• Start with the contractual obligations table. The SEC has suggested that a starting point for discussion and analysis of cash requirements is the now-required table of contractual obligations, supplemented with additional information material to understanding the cash requirements.
  • Discuss cash resources. Discussion and analysis of cash flows should include resources available to meet cash requirements, as well as the effect of an inability to access the cash flow and financial assets of any consolidated entities.
  • Discuss material covenants. Companies should consider whether discussion and analysis of material debt covenants may be required in “at least” the following scenarios:
    • where breach is reasonably likely (including discussion of the impact on the company); and
    • where such covenants are reasonably likely to materially limit the company’s ability to undertake financing (as well as the consequences of the limitation to the company’s financial condition and operating performance).1

Companies should also consider whether discussion and analysis may be required regarding alternative sources of funding and material consequences of accessing them.

  • Focus on known trends here also. Companies should describe known material trends or uncertainties relating to “determining when and how to use their cash resources to satisfy obligations and make other capital expenditures”.

Critical Accounting Estimates
In the release, the SEC continues its emphasis of the need to provide disclosure about critical accounting estimates or assumptions in MD&A where “the nature of the estimates or assumptions is material due to the levels of subjectivity and judgment necessary to account for highly uncertain matters or the susceptibility of such matters to change”. Guidance in the release emphasizes:

  • Don’t just repeat the financial statement footnotes. Disclosures should supplement, not duplicate, disclosures in the notes to the financial statements, and should present the company’s analysis of the uncertainties involved in applying a principle at a given time or the variability that is reasonably likely to result from its application over time.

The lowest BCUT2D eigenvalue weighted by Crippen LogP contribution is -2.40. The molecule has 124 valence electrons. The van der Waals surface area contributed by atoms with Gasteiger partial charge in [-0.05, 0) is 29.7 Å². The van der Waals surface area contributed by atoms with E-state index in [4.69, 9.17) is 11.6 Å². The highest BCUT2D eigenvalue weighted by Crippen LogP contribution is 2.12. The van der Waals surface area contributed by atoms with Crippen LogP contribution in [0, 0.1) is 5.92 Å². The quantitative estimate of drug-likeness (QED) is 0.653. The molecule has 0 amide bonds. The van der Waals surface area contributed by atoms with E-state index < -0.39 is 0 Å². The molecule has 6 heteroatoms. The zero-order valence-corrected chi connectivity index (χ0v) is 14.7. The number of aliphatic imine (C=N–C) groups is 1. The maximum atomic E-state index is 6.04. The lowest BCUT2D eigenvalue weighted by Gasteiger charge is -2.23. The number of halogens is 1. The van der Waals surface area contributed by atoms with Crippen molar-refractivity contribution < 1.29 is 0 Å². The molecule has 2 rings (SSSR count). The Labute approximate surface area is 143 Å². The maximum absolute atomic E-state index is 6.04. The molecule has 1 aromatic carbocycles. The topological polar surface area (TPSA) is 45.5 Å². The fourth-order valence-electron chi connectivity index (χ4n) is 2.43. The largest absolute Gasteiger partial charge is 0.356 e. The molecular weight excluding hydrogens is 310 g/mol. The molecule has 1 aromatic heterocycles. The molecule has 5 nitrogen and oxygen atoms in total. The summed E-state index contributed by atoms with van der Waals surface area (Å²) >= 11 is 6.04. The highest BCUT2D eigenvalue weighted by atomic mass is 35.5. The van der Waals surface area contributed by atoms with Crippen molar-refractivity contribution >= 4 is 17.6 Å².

• The discussion and analysis should include why the accounting estimates or assumptions are sensitive to change, how management arrived at the estimate, how accurate the estimate/assumption has been in the past, how much the estimate/assumption has changed in the past, and whether the estimate/assumption is reasonably likely to change in the future.
  • Quantification of sensitivity. The Staff has informally confirmed that the rules and guidance regarding critical accounting policies proposed in 2002 were superseded by the MD&A guidance issued in this release, and that the Staff would not be issuing further guidance to require the quantification of the impact of changes in critical accounting policies. However, the release does state that companies should provide quantitative information to the extent that it is “reasonably available” and will provide material information to investors.

Contact Information
If you have any questions or would like to learn more about these rules, please contact your usual legal advisor at Ropes & Gray.


1 While the release may be read as limiting required disclosure on covenants to such instances, in a number of comment letters the SEC has requested that clients include other disclosures, including certain ratios and compliance status at the end of the quarter.